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Book + audio excerpt: "Crying in H Mart" by Michelle Zauner

In her New York Times bestselling memoir, "Crying in H Mart" (Knopf), Michelle Zauner, the lead singer of the indie band Japanese Breakfast, writes of losing her mother to cancer – and of the comfort she found in the aisles of a Korean-owned grocery store chain.

Listen to an audio clip from "Crying in H Mart" (and read along with the excerpt below), and don't miss correspondent Hua Hsu's interview with Michelle Zauner on "CBS Sunday Morning" January 30!

Also, check out Zauner's recipe below for a family favorite: Kimchi Jjigae.

PLAY AUDIO EXCERPT: "Crying in H Mart" by Michelle Zauner (MP3)


Ever since my mom died, I cry in H Mart.

H Mart is a supermarket chain that specializes in Asian food. The H stands for han ah reum, a Korean phrase that roughly translates to "one arm full of groceries." H Mart is where parachute kids flock to find the brand of instant noodles that reminds them of home. It's where Korean families buy rice cakes to make tteokguk, the beef and rice cake soup that brings in the New Year. It's the only place where you can find a giant vat of peeled garlic, because it's the only place that truly understands how much garlic you'll need for the kind of food your people eat. H Mart is freedom from the single-aisle "ethnic" section in regular grocery stores. They don't prop Goya beans next to bottles of sriracha here. Instead, you'll likely find me crying by the banchan refrigerators, remembering the taste of my mom's soy-sauce eggs and cold radish soup. Or in the freezer section, holding a stack of dumpling skins, thinking of all the hours that Mom and I spent at the kitchen table folding minced pork and chives into the thin dough. Sobbing near the dry goods, asking myself, Am I even Korean anymore if there's no one left to call and ask which brand of seaweed we used to buy?

Growing up in America with a Caucasian father and a Korean mother, I relied on my mom for access to our Korean heritage. While she never actually taught me how to cook (Korean people tend to disavow measurements and supply only cryptic instructions along the lines of "add sesame oil until it tastes like Mom's"), she did raise me with a distinctly Korean appetite. This meant a reverence for good food and a predisposition to emotional eating. We were particular about everything: kimchi had to be perfectly sour, samgyupsal perfectly crisped; stews had to be piping hot or they might as well have been inedible. The concept of prepping meals for the week was a ludicrous affront to our lifestyle. We chased our cravings daily. If we wanted the kimchi stew for three weeks straight, we relished it until a new craving emerged. We ate in accordance with the seasons and holidays.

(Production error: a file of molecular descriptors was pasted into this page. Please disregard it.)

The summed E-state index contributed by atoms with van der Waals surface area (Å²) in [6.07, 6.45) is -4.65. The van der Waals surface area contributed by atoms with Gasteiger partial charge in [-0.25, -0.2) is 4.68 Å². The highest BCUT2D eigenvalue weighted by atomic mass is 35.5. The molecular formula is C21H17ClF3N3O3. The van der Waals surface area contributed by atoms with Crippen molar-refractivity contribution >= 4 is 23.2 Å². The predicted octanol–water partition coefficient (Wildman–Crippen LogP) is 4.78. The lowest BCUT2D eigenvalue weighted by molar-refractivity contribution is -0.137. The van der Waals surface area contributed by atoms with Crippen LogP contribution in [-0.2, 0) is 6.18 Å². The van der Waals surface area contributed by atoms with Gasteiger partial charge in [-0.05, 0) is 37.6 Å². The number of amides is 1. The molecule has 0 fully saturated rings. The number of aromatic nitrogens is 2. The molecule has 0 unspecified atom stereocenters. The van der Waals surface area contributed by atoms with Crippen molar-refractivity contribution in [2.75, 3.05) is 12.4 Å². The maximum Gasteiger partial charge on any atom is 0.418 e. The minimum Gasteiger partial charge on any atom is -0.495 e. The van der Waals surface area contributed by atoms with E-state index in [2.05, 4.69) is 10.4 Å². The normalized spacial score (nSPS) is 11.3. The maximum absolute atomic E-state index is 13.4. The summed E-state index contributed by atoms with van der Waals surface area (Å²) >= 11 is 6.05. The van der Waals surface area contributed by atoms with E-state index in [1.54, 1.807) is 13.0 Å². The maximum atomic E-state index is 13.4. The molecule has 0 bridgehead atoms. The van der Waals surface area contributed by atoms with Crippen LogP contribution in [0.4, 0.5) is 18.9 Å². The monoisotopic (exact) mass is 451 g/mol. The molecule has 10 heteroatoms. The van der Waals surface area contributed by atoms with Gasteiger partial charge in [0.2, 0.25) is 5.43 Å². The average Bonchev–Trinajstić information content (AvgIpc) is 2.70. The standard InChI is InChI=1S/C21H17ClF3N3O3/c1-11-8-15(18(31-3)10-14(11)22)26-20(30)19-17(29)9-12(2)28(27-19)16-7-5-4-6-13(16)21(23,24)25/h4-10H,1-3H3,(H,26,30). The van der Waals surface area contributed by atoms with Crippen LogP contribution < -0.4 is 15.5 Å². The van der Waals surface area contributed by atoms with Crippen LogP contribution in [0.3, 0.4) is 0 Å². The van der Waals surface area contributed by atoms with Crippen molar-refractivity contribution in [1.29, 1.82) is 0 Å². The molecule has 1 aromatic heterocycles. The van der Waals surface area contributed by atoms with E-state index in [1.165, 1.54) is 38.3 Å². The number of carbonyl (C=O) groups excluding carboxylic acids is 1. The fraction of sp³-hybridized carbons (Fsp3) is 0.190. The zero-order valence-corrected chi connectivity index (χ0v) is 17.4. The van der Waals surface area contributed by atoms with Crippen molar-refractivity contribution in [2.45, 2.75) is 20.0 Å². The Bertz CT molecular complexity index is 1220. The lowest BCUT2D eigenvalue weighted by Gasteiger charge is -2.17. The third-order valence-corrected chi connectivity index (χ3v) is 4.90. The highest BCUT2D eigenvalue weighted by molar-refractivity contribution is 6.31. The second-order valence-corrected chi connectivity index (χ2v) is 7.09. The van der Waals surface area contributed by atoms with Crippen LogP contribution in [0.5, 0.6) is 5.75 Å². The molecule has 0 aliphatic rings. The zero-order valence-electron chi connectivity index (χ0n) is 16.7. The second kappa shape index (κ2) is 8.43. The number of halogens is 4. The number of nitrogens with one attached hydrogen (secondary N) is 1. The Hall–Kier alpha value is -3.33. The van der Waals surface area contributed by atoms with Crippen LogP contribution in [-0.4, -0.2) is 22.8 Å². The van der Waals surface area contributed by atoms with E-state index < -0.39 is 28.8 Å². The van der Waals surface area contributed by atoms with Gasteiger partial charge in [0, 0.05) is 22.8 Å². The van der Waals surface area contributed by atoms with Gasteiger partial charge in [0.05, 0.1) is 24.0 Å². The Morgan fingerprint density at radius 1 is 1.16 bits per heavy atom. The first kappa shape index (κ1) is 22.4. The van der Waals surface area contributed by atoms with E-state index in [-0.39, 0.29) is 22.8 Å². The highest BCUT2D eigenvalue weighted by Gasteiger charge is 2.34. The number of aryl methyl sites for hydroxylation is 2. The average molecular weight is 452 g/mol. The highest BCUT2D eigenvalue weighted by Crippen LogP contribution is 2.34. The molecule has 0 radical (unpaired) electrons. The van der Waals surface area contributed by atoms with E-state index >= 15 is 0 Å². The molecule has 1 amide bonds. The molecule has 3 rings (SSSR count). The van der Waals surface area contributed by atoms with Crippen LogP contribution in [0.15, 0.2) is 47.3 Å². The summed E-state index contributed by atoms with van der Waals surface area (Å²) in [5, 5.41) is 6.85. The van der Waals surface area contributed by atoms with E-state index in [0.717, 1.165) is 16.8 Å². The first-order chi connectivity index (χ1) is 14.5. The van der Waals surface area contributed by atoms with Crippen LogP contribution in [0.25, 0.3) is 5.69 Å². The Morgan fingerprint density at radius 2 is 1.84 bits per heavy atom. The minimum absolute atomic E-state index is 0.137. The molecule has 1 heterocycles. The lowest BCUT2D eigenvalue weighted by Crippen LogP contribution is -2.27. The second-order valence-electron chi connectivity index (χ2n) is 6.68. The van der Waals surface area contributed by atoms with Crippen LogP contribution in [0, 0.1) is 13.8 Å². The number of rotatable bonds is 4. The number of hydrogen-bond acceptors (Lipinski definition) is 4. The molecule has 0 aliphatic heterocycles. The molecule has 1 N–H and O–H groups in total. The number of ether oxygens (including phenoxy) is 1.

When spring arrived and the weather turned, we'd bring our camp stove outdoors and fry up strips of fresh pork belly on the deck. On my birthday, we ate miyeokguk—a hearty seaweed soup full of nutrients that women are encouraged to eat postpartum and that Koreans traditionally eat on their birthdays to celebrate their mothers.

Food was how my mother expressed her love. No matter how critical or cruel she could seem—constantly pushing me to meet her intractable expectations—I could always feel her affection radiating from the lunches she packed and the meals she prepared for me just the way I liked them. I can hardly speak Korean, but in H Mart it feels like I'm fluent. I fondle the produce and say the words aloud—chamoe melon, danmuji. I fill my shopping cart with every snack that has glossy packaging decorated with a familiar cartoon. I think about the time Mom showed me how to fold the little plastic card that came inside bags of Jolly Pong, how to use it as a spoon to shovel caramel puffed rice into my mouth, and how it inevitably fell down my shirt and spread all over the car. I remember the snacks Mom told me she ate when she was a kid and how I tried to imagine her at my age. I wanted to like all the things she did, to embody her completely.